Piracy Taking Big Bite out of Books in Spain?

Ebook piracy resulted in €350 million ($467.1 million) in lost revenue for the €3 billion Spanish publishing industry in 2012 (13%-15%), according to a new report from Spain’s Federation of Publishers’ Associations and Spain’s ISBN Agency.

The report also said the number of titles published in the country decreased by 8% even while ebook publishing increased — with ebooks now accounting for 22% of all registered titles in the country.

Like many studies that seek to measure the economic impact of ebook piracy, this study may fail to account for content piracy that occurs as an alternative to not consuming the content at all — i.e., when the content thief wouldn’t have bought the ebook unless they could get it for free. That may not represent lost revenue for the industry.

A popular notion in the ebooks industry in the U.S. is that piracy isn’t much of a problem. Organizations like BitTorrent, which provides a content-sharing technology, frequently cite studies that show piracy has little impact on content industries. At Digital Book World last week, Michael D. Smith, professor of information technology and marketing at Carnegie Mellon University, argued that piracy does in fact effect the ebook industry and that studies that say the opposite are invalid or improperly conducted. (See his full presentation here.)

Most authors don’t seem to care why piracy occurs — they want to guard against it. When asked in a recent survey about digital rights management software (DRM), which theoretically guards against piracy, a majority of authors want it either strengthened or left alone. (More from this groundbreaking survey of authors here.)

More on ebooks in Spain here. (H/t infoDOCKET.)

3 thoughts on “Piracy Taking Big Bite out of Books in Spain?

  1. alan perez

    Piracy is more rampant than publishers would like to admit. I recently bought a dvd of e-books from ebay for £2.99 ($4.50). The dvd was advertised as being 10,000 public domain e-books. I thought this would be more convenient than downloading them and worth the small amount. When it arrived i found out that the dvd contained mostly very new books from every author imaginable from Obama, Grisham, King, J.K.Rowling, you name em. It was effectively a collection worth £100,000 if purchased individually.All this for less than a meal at McDonalds delivered the next day.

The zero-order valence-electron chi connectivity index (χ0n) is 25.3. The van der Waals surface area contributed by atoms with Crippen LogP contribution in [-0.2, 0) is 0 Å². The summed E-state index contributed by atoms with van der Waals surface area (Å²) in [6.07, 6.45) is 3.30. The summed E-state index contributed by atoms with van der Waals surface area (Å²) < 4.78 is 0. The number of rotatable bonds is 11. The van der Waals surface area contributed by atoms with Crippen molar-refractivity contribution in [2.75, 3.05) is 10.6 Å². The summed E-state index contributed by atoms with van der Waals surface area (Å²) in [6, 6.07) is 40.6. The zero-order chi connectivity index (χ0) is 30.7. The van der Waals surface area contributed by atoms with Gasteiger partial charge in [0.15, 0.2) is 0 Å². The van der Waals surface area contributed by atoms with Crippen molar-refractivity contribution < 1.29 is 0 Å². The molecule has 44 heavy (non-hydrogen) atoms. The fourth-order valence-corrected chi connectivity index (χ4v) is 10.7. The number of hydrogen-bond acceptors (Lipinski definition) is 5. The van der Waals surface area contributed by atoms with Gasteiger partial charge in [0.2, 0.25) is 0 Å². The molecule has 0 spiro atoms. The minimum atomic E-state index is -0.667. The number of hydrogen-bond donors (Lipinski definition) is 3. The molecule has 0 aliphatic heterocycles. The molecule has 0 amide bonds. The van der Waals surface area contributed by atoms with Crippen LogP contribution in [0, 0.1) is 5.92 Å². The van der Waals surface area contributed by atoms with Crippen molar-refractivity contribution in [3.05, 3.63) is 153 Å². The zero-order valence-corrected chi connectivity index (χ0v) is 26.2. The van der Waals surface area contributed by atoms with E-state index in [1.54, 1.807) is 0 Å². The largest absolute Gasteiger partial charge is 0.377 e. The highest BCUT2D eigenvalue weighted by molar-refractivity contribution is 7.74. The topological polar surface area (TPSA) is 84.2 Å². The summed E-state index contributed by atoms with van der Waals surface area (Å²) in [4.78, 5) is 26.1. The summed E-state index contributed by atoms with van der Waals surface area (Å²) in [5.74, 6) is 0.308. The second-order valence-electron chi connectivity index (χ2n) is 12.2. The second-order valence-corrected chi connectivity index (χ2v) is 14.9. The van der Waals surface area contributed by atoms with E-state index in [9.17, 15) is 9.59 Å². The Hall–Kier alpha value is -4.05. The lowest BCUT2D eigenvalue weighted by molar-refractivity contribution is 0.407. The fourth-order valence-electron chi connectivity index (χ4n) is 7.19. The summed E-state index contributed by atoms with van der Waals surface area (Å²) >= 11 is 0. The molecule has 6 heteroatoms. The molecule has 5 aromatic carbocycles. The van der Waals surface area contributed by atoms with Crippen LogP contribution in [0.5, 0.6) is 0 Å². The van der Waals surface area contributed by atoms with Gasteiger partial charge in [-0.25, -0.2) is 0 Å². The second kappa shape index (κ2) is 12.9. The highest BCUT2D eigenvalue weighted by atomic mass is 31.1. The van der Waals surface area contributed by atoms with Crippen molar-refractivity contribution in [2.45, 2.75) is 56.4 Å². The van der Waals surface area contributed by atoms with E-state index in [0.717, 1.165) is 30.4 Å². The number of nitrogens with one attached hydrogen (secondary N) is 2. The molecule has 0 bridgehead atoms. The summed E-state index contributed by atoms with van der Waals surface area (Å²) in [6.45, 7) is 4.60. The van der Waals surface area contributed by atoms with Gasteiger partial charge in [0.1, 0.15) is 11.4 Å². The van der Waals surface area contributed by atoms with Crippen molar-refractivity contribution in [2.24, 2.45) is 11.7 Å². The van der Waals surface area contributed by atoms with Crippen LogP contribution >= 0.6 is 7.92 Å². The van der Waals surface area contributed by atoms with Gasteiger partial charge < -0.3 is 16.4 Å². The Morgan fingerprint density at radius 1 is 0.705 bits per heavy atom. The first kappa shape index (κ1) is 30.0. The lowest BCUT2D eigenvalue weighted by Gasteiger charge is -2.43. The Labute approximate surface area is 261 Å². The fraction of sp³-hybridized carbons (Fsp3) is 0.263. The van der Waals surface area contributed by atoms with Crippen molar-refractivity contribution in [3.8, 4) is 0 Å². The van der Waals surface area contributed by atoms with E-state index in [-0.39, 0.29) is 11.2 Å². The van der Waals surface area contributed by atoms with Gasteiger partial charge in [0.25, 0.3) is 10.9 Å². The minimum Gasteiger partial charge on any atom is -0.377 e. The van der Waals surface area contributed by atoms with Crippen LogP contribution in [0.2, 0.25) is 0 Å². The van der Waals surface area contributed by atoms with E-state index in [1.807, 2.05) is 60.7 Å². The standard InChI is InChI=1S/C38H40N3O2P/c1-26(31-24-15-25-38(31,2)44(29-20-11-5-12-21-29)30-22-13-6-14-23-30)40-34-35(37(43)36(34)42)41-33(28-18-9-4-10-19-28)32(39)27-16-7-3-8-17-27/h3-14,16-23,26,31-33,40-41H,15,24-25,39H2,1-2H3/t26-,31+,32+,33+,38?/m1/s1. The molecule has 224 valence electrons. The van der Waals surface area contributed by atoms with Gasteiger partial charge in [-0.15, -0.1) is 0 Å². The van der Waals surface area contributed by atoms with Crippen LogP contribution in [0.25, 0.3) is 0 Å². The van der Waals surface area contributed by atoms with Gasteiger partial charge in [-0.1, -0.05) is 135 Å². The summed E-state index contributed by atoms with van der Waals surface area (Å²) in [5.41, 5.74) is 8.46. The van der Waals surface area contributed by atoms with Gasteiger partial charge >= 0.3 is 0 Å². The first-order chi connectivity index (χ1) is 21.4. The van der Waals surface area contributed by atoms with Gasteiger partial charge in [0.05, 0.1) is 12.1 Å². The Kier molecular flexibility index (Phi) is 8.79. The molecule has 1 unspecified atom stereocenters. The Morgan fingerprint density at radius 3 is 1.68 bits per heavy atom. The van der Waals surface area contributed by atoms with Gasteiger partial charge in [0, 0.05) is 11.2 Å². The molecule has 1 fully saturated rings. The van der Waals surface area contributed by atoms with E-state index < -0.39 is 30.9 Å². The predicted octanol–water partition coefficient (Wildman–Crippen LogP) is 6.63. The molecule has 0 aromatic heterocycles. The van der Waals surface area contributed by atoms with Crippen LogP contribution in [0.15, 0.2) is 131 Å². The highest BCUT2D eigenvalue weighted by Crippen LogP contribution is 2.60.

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  2. Rod Younger

    I agree that some “piracy” occurs as an alternative to not consuming at all but the issue of piracy of digital content in Spain is deep rooted for a number of, mainly economic, reasons.
    eBook pricing per se is not the major issue I’m afraid (at least as far as anglo saxon markets are concerned) since publishers (and retailers) are beginning to experiment with different strategies and are beginning to understand consumer behaviour better. Also, VAT (sales tax) on eBooks is an EU wide issue not a Spanish one.

    The main problems with Spanish (and I suspect with French and Italian) publishers and the continental European book market in general are more deep rooted and start with the fact that price fixing of PHYSICAL books, as used to be the case in the UK with the Net Book Agreement, makes books expensive and inaccessible to the majority of the public, creates a nice cosy monopoly between publishers and retailers and limits sales, regardless of the format.

    Thus retailers have no experience of using discounting. Much the same applies to digital based products, e.g. DVDs and CDs – both still very expensive in Spain versus UK for example. An example, the film Juana la Loca is 10 years old and costs about €13-15 in Spain to buy. It would cost about £2.99 in UK. So high pricing of ANY products is an incentive to find cheaper alternatives and this is the major reason why Spain has so much piracy of digital products.

    Of course, this “protective position” is natural for products for which there is limited demand/restricted market size – English language books command by far the biggest market share around the world, but, given the size of the Spanish language market, Spanish publishers do (or perhaps did?) have an opportunity to develop a dynamic publishing and retailing model. Unfortunately, so far they haven’t taken it and I fear, that it is too late for them as Amazon, Barnes & Noble, et al hover in the background with their skills and experience in book retailing and the impact they can have on publishing. The ultimate winner will be the consumer and also society as a whole as more people read books which are easily accessible and sensibly priced – which is still not the case in Spain, France or Italy even today.

    Unfortunately, most Spaniards I know, from educated professionals to younger people, are so used to expecting to get digital content for free that to change that mindset now is going to be very difficult – a bit like trying to wean people in UK and US off Amazon as first choice bookshop.

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